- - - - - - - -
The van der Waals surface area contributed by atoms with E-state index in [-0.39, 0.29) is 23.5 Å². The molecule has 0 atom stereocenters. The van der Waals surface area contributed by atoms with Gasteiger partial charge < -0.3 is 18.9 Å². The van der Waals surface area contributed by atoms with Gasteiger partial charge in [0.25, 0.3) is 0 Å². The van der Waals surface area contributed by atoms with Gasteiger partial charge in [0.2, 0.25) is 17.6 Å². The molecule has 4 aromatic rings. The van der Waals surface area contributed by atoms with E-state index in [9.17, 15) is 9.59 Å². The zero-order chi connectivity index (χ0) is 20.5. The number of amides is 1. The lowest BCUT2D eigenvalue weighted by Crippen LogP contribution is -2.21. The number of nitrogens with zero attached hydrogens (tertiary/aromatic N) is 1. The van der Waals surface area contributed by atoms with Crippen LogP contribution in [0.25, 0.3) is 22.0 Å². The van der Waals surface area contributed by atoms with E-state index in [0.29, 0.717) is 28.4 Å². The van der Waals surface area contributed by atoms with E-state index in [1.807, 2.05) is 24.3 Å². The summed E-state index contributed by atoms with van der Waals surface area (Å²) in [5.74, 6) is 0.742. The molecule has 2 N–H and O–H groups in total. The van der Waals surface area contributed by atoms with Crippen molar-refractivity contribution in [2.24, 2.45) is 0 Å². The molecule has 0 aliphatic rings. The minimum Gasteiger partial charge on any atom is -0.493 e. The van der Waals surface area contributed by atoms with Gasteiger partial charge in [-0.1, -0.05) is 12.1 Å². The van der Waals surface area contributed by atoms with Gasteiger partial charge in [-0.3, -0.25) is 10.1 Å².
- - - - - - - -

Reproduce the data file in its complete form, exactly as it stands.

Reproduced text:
The van der Waals surface area contributed by atoms with E-state index in [-0.39, 0.29) is 23.5 Å². The molecule has 0 atom stereocenters. The van der Waals surface area contributed by atoms with Gasteiger partial charge < -0.3 is 18.9 Å². The van der Waals surface area contributed by atoms with Gasteiger partial charge in [0.25, 0.3) is 0 Å². The van der Waals surface area contributed by atoms with Gasteiger partial charge in [0.2, 0.25) is 17.6 Å². The molecule has 4 aromatic rings. The van der Waals surface area contributed by atoms with E-state index in [9.17, 15) is 9.59 Å². The zero-order chi connectivity index (χ0) is 20.5. The number of amides is 1. The lowest BCUT2D eigenvalue weighted by Crippen LogP contribution is -2.21. The number of nitrogens with zero attached hydrogens (tertiary/aromatic N) is 1. The van der Waals surface area contributed by atoms with Crippen LogP contribution in [0.25, 0.3) is 22.0 Å². The van der Waals surface area contributed by atoms with E-state index in [0.29, 0.717) is 28.4 Å². The van der Waals surface area contributed by atoms with E-state index in [1.807, 2.05) is 24.3 Å². The summed E-state index contributed by atoms with van der Waals surface area (Å²) in [5.74, 6) is 0.742. The molecule has 2 N–H and O–H groups in total. The van der Waals surface area contributed by atoms with Crippen molar-refractivity contribution in [2.24, 2.45) is 0 Å². The molecule has 0 aliphatic rings. The minimum Gasteiger partial charge on any atom is -0.493 e. The van der Waals surface area contributed by atoms with Gasteiger partial charge in [-0.1, -0.05) is 12.1 Å². The van der Waals surface area contributed by atoms with Gasteiger partial charge in [-0.3, -0.25) is 10.1 Å².